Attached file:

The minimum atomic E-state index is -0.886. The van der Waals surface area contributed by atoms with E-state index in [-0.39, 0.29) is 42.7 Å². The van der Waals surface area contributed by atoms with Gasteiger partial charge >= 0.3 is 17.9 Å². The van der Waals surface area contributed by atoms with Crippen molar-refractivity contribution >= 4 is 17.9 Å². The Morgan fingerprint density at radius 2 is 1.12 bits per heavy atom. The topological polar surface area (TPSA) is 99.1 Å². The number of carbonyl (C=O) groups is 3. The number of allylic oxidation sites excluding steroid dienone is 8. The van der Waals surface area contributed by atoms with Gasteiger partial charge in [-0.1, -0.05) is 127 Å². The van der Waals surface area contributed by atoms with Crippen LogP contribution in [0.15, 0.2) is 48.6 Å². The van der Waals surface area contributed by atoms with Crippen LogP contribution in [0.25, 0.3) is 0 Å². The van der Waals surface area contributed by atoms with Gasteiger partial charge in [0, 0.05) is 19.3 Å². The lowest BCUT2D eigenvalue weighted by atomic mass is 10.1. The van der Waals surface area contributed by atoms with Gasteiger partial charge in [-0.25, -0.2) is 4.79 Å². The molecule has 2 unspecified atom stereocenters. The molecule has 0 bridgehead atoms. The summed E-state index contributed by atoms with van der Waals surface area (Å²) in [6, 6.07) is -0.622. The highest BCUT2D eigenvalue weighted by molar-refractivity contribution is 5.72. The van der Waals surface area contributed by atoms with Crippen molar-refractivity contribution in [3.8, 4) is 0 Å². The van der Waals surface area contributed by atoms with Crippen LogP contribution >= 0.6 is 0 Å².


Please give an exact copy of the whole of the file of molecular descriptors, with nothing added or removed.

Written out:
The minimum atomic E-state index is -0.886. The van der Waals surface area contributed by atoms with E-state index in [-0.39, 0.29) is 42.7 Å². The van der Waals surface area contributed by atoms with Gasteiger partial charge >= 0.3 is 17.9 Å². The van der Waals surface area contributed by atoms with Crippen molar-refractivity contribution >= 4 is 17.9 Å². The Morgan fingerprint density at radius 2 is 1.12 bits per heavy atom. The topological polar surface area (TPSA) is 99.1 Å². The number of carbonyl (C=O) groups is 3. The number of allylic oxidation sites excluding steroid dienone is 8. The van der Waals surface area contributed by atoms with Gasteiger partial charge in [-0.1, -0.05) is 127 Å². The van der Waals surface area contributed by atoms with Crippen LogP contribution in [0.15, 0.2) is 48.6 Å². The van der Waals surface area contributed by atoms with Crippen LogP contribution in [0.25, 0.3) is 0 Å². The van der Waals surface area contributed by atoms with Gasteiger partial charge in [0, 0.05) is 19.3 Å². The lowest BCUT2D eigenvalue weighted by atomic mass is 10.1. The van der Waals surface area contributed by atoms with Gasteiger partial charge in [-0.25, -0.2) is 4.79 Å². The molecule has 2 unspecified atom stereocenters. The molecule has 0 bridgehead atoms. The summed E-state index contributed by atoms with van der Waals surface area (Å²) in [6, 6.07) is -0.622. The highest BCUT2D eigenvalue weighted by molar-refractivity contribution is 5.72. The van der Waals surface area contributed by atoms with Crippen molar-refractivity contribution in [3.8, 4) is 0 Å². The van der Waals surface area contributed by atoms with Crippen LogP contribution >= 0.6 is 0 Å².